EMF Meter units

  • #1
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Why do EMF meters measure ELF and VLF in flux density units but RF in power density units? Is it because ELF/VLF have low power density and high flux density, and RF has high power density and low flux density? They are all EM waves, right? what's driving the difference in measurement units? thanks
 

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  • #2
Merlin3189
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I don't know anything about EMF meters, but I'd hazard a guess at the reason for discriminating between EM waves at VLF (and below) versus those at substantially higher frequencies (you don't specify a region for these.)
My first thought was near field and far field, as you are always in the near field region at VLF and below. But at what most people call RF, say MF and above, you are still going to be within the near field for much of the time.
So, not knowing your context, I wonder whether it is to do with radiation resistance? In common situations any energised man-made conductor is going to be a very small fraction of a wavelength at VLF and below and have a tiny radiation resistance. So unless the currents are very large, there is very little radiation. On the other hand there can be a detectable magnetic field close to the conductor.
Why or how people measure RF power density, I don't know.
 
  • #3
sophiecentaur
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So, not knowing your context, I wonder whether it is to do with radiation resistance?
Or perhaps to do with the fact that the impedance will not be free space. The units could perhaps be E field or H field, depending. If it's to do with the actual interference power onto a signal the significance would be a bit specific. Very different from free space interference into an antenna.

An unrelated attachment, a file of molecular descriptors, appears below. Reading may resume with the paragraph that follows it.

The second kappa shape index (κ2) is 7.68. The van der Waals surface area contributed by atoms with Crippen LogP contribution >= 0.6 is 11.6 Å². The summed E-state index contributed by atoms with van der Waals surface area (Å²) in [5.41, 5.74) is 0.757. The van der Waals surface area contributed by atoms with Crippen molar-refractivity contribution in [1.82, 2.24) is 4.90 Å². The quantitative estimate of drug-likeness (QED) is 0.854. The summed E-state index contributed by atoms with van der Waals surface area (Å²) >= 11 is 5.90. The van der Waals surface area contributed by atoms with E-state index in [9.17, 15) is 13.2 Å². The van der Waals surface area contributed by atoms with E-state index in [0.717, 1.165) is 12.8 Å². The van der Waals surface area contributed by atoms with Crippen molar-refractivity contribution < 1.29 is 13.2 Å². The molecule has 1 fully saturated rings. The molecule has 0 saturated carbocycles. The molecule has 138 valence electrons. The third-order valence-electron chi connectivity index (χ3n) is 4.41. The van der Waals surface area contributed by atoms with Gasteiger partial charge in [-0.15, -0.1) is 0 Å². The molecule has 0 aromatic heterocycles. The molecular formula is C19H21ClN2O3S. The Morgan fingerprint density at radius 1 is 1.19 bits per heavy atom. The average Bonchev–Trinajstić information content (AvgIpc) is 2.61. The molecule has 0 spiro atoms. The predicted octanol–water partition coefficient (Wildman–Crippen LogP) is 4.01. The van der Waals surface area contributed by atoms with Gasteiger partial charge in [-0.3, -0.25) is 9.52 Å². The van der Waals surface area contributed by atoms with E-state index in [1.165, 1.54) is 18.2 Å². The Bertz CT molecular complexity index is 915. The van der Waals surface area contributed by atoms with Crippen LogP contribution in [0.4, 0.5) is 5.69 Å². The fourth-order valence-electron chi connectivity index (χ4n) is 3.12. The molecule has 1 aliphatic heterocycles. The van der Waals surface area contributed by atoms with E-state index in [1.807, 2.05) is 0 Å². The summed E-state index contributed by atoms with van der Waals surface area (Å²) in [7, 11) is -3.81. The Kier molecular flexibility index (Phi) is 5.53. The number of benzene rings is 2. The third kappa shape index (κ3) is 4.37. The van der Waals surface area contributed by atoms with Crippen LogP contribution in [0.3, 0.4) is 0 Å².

• #4
tech99
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Why do EMF meters measure ELF and VLF in flux density units but RF in power density units? Is it because ELF/VLF have low power density and high flux density, and RF has high power density and low flux density? They are all EM waves, right? what's driving the difference in measurement units? thanks
The body is only about 2m long, so it is a very inefficient antenna for the long waves associated with ELF and VLF. Therefore it couples very little power out of a passing wave, and the heating effect is small. On the other hand, the body might be exposed to very large electric fields, for instance in the case of a rigger working on a transmitting antenna. Such fields can produce dielectric heating of the body. Very strong magnetic fields are also subject to recommended limits, as adverse effects are thought to occur.
The transmitting antennas for long waves require huge voltages and currents in order to radiate significant power, so the body is more at risk from these fields than from the radiation intensity. As a matter of interest, we have in the UK a national LF broadcast transmitter radiating 500 kW at 198kHz.
The international recommendations from ICNIRP are published at the following URL:
http://www.icnirp.org/cms/upload/publications/ICNIRPemfgdl.pdf
 
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